French menus set to get 'homemade' quality mark

Dan MacGuill
Dan MacGuill - [email protected] • 24 Jun, 2013 Updated Mon 24 Jun 2013 09:26 CEST
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Never know whether your meal in a French restaurant has been cooked on site with fresh ingredients or just warmed up in a microwave? In a bid to help diners distinguish, France looks set to create a new "homemade" logo for restaurant menus.


France's minister for crafts, trade and tourism Sylvia Pinel, who is due to meet restaurant and hotel-owners in Paris on Monday, will include the ‘homemade’ food tag as an amendment to a bill on consumption when it is scheduled to appear before the National Assembly later in the evening.

“In restoring consumer trust, this label is aimed at supporting quality restaurants,” a representative of the minister told French daily Le Parisien.

According to sources cited by the newspaper, the ‘homemade’ label would be placed next to a dish on the menu which has been cooked on site using fresh ingredients. It is one of ten measures on consumer issues to be included in Monday evening’s debate.

“We have to move towards more transparency by forcing restaurant-owners to show on their menu whether their dishes are made from industrial ingredients or not,” said Socialist deputy Thomas Tévenoud, who wrote the amendment.

Monday’s development is the latest chapter in an ongoing movement to restore French cuisine’s once stellar global reputation.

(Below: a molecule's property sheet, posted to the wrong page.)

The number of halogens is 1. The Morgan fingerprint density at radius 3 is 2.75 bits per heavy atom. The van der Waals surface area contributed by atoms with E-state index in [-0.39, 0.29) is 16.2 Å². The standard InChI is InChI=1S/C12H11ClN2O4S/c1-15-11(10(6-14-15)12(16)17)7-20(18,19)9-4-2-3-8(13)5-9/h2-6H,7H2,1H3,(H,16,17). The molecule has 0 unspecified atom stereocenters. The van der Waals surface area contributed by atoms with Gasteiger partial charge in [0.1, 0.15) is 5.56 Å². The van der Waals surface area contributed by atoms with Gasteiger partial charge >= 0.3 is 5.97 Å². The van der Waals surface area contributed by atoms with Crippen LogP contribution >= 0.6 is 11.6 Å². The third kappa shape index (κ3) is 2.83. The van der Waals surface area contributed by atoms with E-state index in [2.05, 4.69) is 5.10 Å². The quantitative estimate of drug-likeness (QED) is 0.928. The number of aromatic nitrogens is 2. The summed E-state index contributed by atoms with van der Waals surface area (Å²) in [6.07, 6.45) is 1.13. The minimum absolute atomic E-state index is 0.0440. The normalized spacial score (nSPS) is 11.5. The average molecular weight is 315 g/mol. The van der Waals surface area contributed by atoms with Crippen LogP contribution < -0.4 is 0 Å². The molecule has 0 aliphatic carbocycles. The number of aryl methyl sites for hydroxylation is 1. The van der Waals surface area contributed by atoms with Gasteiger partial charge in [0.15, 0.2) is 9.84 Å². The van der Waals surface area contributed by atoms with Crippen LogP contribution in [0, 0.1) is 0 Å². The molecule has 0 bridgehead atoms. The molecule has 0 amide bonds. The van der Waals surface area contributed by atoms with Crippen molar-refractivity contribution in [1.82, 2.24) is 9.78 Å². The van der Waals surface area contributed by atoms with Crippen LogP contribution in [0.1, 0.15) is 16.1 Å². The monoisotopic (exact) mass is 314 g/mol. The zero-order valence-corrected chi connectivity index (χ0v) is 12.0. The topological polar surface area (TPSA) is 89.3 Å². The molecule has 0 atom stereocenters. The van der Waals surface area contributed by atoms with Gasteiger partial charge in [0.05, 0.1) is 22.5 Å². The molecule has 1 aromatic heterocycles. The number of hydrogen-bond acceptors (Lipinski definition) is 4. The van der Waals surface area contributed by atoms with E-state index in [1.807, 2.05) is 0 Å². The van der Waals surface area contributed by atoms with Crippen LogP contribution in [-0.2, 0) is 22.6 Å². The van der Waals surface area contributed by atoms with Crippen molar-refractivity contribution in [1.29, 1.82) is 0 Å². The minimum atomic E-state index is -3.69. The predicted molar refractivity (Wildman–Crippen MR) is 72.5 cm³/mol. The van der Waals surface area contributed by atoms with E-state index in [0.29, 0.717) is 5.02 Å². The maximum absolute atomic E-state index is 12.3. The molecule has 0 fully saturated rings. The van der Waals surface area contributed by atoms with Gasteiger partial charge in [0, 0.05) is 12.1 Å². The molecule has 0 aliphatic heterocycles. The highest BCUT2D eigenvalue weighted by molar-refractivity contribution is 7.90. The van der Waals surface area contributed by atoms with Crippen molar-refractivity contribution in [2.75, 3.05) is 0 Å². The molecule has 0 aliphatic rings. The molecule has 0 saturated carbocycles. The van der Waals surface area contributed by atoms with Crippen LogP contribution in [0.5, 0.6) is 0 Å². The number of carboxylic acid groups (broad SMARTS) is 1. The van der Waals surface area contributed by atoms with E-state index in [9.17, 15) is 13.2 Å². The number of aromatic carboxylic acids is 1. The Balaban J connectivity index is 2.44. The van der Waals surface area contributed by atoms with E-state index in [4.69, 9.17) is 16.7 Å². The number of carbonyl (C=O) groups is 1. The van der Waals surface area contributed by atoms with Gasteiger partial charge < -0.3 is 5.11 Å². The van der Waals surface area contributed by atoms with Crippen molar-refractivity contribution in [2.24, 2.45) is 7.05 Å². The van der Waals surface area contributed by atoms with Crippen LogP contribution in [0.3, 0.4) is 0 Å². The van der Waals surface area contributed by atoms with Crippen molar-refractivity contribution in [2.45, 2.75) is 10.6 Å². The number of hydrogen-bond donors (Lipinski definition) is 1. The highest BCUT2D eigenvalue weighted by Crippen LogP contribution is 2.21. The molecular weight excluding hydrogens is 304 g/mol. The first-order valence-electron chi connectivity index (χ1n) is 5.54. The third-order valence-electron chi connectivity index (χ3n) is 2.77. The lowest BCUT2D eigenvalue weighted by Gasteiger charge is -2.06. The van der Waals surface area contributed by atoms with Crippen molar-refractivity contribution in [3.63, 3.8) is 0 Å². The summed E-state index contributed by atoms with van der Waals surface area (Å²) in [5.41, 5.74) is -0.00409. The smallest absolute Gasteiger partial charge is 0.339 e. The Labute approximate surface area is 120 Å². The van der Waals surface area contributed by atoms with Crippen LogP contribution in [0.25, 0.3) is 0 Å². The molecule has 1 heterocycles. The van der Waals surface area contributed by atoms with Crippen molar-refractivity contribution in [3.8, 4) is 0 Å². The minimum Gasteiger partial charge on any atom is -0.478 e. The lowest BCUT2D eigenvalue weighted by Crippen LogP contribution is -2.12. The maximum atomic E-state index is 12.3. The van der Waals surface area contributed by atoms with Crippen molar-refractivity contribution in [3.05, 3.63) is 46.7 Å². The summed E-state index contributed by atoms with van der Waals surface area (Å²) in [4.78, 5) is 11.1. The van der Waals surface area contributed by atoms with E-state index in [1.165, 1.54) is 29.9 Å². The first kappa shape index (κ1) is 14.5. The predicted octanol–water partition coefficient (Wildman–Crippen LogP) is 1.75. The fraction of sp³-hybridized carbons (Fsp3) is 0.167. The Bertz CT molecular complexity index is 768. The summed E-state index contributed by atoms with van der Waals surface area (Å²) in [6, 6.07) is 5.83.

In May, a French syndicate of restaurant-owners and hoteliers proposed to limit the label of ‘restaurant’ to only those establishments that use fresh produce to make their dishes themselves.

According to the ‘Syndicat national des hoteliers, restaurauteurs, cafetiers et traiteurs’ (National syndicate of hoteliers, restauraunt-owners, café-owners and traders, or Synhorcat), the reform is aimed at improving the information available to French diners.

A recent poll said one out of every two French consumers didn’t trust restaurants.

“When they walk into a restaurant, customers don’t know whether their meal was just reheated, or lovingly cooked up by a whole kitchen staff,” Synhorcat president Didier Chenet told TF1 television at the time.

“With this [restaurant] label, now they will know,’ he added.

As well as boosting consumer confidence and transparency, changing the way meals or restaurants are labelled could lead to a major increase in employment at French restaurants.

“Restaurants that cook on-site, using fresh ingredients, would employ more staff than those who resort to prepared meals,” said Chenet.

“This [plan] could create between 20,000 and 25,000 jobs throughout the whole profession,” he added.

As France’s once world-beating restaurants suffer a decline in clientele, to the benefit of fast-food outlets, this week’s proposal is only the latest in an ongoing movement to give back French cuisine its stellar global reputation.

In April, top chefs including Alain Ducasse and Joel Robuchon launched a new ‘quality restaurant’ label for establishments that prepare their own food and give diners a proper welcome.

Speaking during the launch of that campaign, world-famous Michelin-starred chef Ducasse declared: "We must not wait for things to get worse. We cannot continue to let media in the English-speaking world say 'France is not what it was' in terms of cuisine."



Dan MacGuill 2013/06/24 09:26

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